05 December 2005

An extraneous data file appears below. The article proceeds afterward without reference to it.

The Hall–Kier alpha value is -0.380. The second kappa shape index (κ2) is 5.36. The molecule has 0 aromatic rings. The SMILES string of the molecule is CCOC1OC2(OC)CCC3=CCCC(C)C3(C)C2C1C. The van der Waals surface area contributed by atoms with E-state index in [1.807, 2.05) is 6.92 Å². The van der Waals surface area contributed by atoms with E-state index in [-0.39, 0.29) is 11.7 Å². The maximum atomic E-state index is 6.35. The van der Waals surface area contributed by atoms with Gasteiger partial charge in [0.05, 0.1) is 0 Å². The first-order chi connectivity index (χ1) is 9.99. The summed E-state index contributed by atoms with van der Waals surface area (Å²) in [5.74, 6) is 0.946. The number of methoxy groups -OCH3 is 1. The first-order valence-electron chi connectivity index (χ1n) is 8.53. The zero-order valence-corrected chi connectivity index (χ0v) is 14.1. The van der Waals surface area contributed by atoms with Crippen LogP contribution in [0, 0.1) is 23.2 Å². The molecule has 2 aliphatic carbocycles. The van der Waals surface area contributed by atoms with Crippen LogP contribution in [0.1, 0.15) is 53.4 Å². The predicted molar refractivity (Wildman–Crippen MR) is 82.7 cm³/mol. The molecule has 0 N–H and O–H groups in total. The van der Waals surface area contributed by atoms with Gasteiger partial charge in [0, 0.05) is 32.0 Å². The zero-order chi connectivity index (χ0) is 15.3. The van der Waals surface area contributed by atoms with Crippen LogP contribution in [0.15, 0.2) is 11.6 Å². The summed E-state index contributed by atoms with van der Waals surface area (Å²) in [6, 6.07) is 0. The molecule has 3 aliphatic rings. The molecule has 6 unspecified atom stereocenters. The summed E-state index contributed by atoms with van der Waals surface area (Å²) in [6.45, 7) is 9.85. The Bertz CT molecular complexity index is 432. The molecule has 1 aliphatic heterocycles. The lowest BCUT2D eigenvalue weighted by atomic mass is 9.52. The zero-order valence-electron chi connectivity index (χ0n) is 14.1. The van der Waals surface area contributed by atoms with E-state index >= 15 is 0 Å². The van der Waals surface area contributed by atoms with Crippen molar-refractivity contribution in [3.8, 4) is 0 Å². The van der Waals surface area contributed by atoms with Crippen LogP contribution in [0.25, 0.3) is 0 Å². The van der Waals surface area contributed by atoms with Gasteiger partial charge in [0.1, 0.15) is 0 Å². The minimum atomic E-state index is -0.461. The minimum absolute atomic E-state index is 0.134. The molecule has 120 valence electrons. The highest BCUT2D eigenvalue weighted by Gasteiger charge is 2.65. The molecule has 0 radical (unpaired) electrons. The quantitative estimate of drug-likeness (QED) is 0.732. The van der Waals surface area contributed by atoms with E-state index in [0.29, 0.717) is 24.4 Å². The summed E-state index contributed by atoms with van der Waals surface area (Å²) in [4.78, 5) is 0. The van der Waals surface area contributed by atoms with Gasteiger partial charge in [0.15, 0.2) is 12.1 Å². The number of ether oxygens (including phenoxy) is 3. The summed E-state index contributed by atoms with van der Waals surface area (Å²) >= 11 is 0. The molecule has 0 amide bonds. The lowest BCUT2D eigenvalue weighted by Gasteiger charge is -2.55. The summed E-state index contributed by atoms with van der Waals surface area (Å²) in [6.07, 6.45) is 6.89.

A wholly religion-and-the-media story comes from The Guardian, where readers’ editor Ian Mayes fends off the accusations that his paper is disparaging to and contemptuous of religion, and simultaneously, that it has lately turned from a secular paper to “the most religious of all” papers. The reader lodging the complaint dismayed that her paper of secular, progressive choice covered religion more than any other paper in England and the editor, surveying the op-eds by religious figures and the news stories wherein religion played a significant role, had to agree with her, but asked: should the volume of coverage be “incompatible with a secular stance on the part of the paper itself?” He thought no. So do we, and here’s an instance in which our sympathies are less with an aggrieved readership than “the media” itself, which is giving a good-faith effort to cover the subjects that are determining much of politics and public debate today, and in response hears that reporting an issue is picking sides. But all slights aside, perhaps the most interesting bit of Mayes’ defense is the self-reflection it prompted among the Guardians themselves, who, upon thought, declared their paper’s spiritual orientation as deeply rooted in “non-conformist Christianity,” with a strong secular and civil liberties legacy, a Quaker heritage and a Unitarian minister grandpapa… That may be the next step in niche journalism, where “secular” papers religiously identify themselves as blatantly as does The Washington Times, or it may be a healthy level of self-awareness in a climate where even “secular” is seen as a denomination.